September 5, 2000
NANCY BLOOM is not one to let her circumstances get her down. And as a city school librarian, it might be tempting. She can't remember the last time she had money to buy books. Indeed, no shelf in her North Bend Elementary library is even half- full. She only has six computers wired for the Internet. And she's at the school just three days a week. But Ms. Bloom is one of those diamonds in the rough, sparkling in a system scrutinized last week by a Sun editorial for its utter disrepair.
August 31, 2000
ASK A GROUP of teen-agers what they want to do after high school, and, not surprisingly, some will say: live in a mansion, drive a Porsche. The surprise comes when you ask those kids what job's going to get them there, and they say ... McDonald's. What's needed here is a little Myth Moshing 101. But when parents and teachers try to break the real-world news, teens are like, "Whatever!" So the Maryland Business Roundtable for Education is giving kids a chance to hear the message from someone they're more likely to listen to. The group's Achievement Counts program puts young workers, ages 19 to 37 -- including teachers, firefighters, dot-com wizards and even a mayor -- into ninth-grade classrooms to talk about what really happens after graduation day. The volunteers lay out a few hard truths: how much it costs to keep a car, pay for an apartment, put food on the table and still have enough cash to catch a movie Friday night.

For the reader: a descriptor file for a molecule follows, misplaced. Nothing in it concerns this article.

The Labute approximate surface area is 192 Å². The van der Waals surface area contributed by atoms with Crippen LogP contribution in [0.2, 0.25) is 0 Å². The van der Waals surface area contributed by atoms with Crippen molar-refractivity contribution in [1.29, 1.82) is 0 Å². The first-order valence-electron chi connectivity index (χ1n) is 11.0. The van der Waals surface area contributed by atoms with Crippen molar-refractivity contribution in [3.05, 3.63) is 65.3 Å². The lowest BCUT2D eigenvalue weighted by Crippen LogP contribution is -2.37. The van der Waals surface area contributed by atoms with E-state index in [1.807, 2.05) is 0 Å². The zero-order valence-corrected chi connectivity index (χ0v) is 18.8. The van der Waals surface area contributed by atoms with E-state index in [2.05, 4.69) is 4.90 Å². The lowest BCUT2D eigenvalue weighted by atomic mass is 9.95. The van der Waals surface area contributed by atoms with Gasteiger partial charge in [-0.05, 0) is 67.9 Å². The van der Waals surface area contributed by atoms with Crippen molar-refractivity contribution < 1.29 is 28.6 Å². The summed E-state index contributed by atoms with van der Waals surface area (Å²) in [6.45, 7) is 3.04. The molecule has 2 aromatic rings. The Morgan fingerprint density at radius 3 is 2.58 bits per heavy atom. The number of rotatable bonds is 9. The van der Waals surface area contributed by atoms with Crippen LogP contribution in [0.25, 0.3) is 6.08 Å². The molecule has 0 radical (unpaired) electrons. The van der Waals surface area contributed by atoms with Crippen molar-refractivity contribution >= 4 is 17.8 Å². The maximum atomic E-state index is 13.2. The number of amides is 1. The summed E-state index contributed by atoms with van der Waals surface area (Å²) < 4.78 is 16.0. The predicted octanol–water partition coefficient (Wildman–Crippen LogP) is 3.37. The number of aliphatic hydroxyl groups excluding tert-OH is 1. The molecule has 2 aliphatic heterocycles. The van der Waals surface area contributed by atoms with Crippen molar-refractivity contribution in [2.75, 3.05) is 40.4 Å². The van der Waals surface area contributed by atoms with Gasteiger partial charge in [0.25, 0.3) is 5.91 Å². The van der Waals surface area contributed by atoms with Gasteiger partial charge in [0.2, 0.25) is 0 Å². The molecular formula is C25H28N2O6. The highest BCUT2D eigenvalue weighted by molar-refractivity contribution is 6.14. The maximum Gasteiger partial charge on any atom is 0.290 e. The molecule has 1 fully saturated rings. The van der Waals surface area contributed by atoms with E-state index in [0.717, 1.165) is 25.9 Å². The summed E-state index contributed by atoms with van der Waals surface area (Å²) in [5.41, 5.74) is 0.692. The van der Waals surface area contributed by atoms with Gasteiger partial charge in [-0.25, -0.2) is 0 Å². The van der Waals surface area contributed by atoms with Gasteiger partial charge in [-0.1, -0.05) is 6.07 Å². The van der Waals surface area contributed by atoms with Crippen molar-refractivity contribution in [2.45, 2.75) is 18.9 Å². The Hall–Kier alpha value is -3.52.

August 13, 2000
THE GLITTERY honors go to the big names, stars in the national firmament of politics: Marian Wright Edelman, the child welfare advocate; economist John Kenneth Galbraith; former sen- ator and presiden- tial candidate George P. McGovern; civil rights conscience Jesse Jackson; and social scientist Daniel Patrick Moynihan, who is also a retiring New York Senator. They all bowed recently in the White House to accept the Presidential Medal of Freedom last Wednesday. Deserved honors, all. But what of those Americans who help day in and day out?
July 3, 2000
CHEERS for Playground Program 2000, the first free camp sponsored by the city parks department for two decades -- and to staff members' initiative in getting the $340,000 grant to fund the fun. At Waverly Recreation Center earlier last week, the basement was buzzing with preschool and elementary children. They were finishing breakfast before heading to the harbor to see the tall ships. Teen and parent volunteers joined the kids at the tables, talking up the trip. Artwork adorned one wall, with the wise camp rules above them -- beginning with "I will keep my hands to myself."
June 4, 2000
Keyshawn Johnson seems intent on proving that money doesn't buy happiness. Johnson, who wanted the New York Jets to tear up the last two years of his contract, got the deal of a lifetime when he was traded to the Tampa Bay Buccaneers, who gave him an eight-year contract worth more than $50 million with a $13 million signing bonus. Johnson, though, still sounds like a player who misses New York. It was the kind of stage he liked, near the bright lights of Broadway. There aren't any bright lights, much less tabloid newspapers, in Tampa Bay, and Johnson might already miss the attention.